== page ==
MESSAGE FOR MARCH 20 2011 Text: Various
By this time, we’ve all doubtless heard about the series of disasters that have befallen the island of Japan. A week ago Friday, a massive earthquake—with its epicenter just off the eastern coastline struck with massive destructive power. This was followed by a giant tsunami that came ashore with such devastating force that entire towns and villages were completely swept away. The death toll is somewhere today around 8000 with about 12,000 more missing. Perhaps more alarming is the damage to the Fukushima nuclear power plants and the possibility of long-term and widespread nuclear contamination from the crippled reactors. There are many ways to process this kind of natural disaster and one you frequently hear on the streets is—“Why—if God is good and in charge of everything can he let this kind of thing happen?” That question may have run across our minds a few times this week as well. Christ’s church can be a powerful light in darkness as we respond to these kinds of catastrophes—first, with our sacrificial generosity to the victims, but also in providing some of God’s perspective on these events in a world that is asking these questions.
From an ethical perspective, disasters like this are referred to as “natural evils”—evil things that happens in nature. The problem of evil is perhaps the greatest intellectual problem confronting theism. Nonetheless, we have a Bible that, although is not a comprehensive expression of God’s wisdom, it is an inerrant expression of his wisdom and it has much light to shed light on this problem. So, with the goal of helping us to more fully understand and enabling us to speak more ably into a world searching for answers, let’s take a brief survey of the Biblical record on this topic. Our guiding question will be, “What are we to think about God’s relationship to natural disasters?” This is especially important in our day and age because blasphemous responses abound in the world and even among some who claim to be Christians. Some in the world shake their fist at God, blaming him for callous indifference, gross injustice and even cruelty. Some Judeo Christian writers have made claims like, “God would stop disasters like this if he could but for one of several reasons, He isn’t able.” Those responses are completely at odds with the Biblical teaching.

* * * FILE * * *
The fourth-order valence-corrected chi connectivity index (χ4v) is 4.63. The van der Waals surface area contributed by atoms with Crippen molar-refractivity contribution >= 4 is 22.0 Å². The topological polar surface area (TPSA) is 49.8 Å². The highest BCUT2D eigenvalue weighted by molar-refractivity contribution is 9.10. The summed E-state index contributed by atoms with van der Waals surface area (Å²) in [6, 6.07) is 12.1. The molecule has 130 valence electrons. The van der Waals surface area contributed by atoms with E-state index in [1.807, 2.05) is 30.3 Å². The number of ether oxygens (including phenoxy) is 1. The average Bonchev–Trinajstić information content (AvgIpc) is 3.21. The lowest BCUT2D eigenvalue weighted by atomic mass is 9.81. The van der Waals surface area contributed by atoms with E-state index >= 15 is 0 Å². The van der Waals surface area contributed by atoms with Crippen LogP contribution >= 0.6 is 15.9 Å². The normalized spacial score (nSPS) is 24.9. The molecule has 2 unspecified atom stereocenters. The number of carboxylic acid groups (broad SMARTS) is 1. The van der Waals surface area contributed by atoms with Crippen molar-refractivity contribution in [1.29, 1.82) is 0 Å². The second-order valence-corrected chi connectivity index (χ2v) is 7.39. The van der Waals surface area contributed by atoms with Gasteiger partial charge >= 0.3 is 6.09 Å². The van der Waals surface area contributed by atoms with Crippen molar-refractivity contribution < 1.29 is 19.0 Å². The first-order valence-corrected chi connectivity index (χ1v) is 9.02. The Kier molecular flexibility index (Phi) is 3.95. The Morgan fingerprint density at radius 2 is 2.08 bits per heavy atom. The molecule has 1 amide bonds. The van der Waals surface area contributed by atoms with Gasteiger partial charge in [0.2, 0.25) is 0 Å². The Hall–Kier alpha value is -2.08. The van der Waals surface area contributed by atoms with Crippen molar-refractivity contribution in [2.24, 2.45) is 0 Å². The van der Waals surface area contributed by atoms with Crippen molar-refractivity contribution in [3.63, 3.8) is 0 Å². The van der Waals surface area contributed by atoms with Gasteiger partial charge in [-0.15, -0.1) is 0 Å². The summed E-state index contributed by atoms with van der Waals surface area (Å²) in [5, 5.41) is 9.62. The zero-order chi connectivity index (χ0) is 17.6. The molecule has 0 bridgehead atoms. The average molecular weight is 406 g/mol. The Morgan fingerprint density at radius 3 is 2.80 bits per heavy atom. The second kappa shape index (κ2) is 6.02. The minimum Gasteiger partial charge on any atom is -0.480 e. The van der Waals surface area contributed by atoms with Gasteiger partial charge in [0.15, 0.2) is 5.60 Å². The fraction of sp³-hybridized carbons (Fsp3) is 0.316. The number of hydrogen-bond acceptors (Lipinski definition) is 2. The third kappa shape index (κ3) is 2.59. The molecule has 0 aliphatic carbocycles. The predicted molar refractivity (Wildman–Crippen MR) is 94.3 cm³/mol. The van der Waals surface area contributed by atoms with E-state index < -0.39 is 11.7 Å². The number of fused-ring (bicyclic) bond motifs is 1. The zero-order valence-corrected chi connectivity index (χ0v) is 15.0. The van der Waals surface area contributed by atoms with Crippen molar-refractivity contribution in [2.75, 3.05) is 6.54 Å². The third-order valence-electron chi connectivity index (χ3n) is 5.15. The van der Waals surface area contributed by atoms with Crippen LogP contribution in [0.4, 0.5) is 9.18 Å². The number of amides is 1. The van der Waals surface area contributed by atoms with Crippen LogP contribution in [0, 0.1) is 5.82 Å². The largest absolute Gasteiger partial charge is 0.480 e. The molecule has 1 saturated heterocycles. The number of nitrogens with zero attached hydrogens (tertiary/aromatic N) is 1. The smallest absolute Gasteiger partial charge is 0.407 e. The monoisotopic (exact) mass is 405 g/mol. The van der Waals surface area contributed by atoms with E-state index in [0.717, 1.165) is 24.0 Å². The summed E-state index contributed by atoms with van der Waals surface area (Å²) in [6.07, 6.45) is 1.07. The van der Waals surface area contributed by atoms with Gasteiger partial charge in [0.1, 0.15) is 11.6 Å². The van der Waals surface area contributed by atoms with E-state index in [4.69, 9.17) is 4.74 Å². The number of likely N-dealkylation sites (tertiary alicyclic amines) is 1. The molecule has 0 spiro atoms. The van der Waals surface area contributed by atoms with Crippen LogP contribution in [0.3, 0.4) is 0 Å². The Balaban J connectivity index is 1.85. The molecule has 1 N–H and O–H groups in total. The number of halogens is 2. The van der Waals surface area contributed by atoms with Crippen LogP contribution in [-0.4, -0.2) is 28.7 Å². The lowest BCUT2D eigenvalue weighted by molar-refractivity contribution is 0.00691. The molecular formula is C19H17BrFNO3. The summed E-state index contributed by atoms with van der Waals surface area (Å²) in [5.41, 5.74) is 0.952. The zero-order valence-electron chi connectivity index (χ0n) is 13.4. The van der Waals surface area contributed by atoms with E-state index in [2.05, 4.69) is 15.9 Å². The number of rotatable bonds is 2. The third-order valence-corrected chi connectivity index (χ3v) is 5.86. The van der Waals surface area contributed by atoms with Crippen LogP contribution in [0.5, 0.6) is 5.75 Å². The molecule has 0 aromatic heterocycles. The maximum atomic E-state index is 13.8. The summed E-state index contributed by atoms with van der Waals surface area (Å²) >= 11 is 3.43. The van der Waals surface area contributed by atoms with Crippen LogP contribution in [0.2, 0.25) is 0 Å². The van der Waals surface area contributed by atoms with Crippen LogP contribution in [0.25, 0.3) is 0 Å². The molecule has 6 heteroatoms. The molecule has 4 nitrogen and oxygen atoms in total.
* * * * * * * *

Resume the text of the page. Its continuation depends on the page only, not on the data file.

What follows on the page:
We want to divide this discussion into four sections. The first section is to broadly lay out what the Bible says about God’s relationship to natural disasters. In the second, we’ll briefly look at God’s purposes or intentions in these kinds of tragedies. Third, we’ll examine what the Bible teaches the response of the church of Christ should be to these kinds of horrific events and finally, what the sinner’s response should be. The first and foundational element is God’s basic relationship to nature and natural disasters. There are two parts to this. The first is: Natural disasters occur due to the presence of sin in the world and were not part of God’s original creation before the fall. That’s not an attempt to skirt the question of why an omnipotent and good God would allow natural disasters. It’s simply a statement of truth and one that is frequently overlooked in the world today. The presence of evil in our world, as seen in tragedies like natural disasters, was not created by God, but was introduced through the sin of Adam.
The Bible clearly teaches this. In the narrative of the fall, we discover Adam’s sin brought a corruption to this world that spawns natural disasters. God says to Adam in Genesis 3:17-18, “…Because you have listened to the voice of your wife and have eaten of the tree of which I commanded you, 'You shall not eat of it,' cursed is the ground because of you; in pain you shall eat of it all the days of your life; 18thorns and thistles it shall bring forth for you; and you shall eat the plants of the field.” It would be naïve to assume that the ground, thorns and thistles were the only elements of nature corrupted by the fall. Paul is even more explicit in Romans 8:20-22. He writes, “For the creation was subjected to futility, not willingly, but because of him who subjected it, in hope 21that the creation itself will be set free from its bondage to decay and obtain the freedom of the glory of the children of God. 22For we know that the whole creation has been groaning together in the pains of childbirth until now.”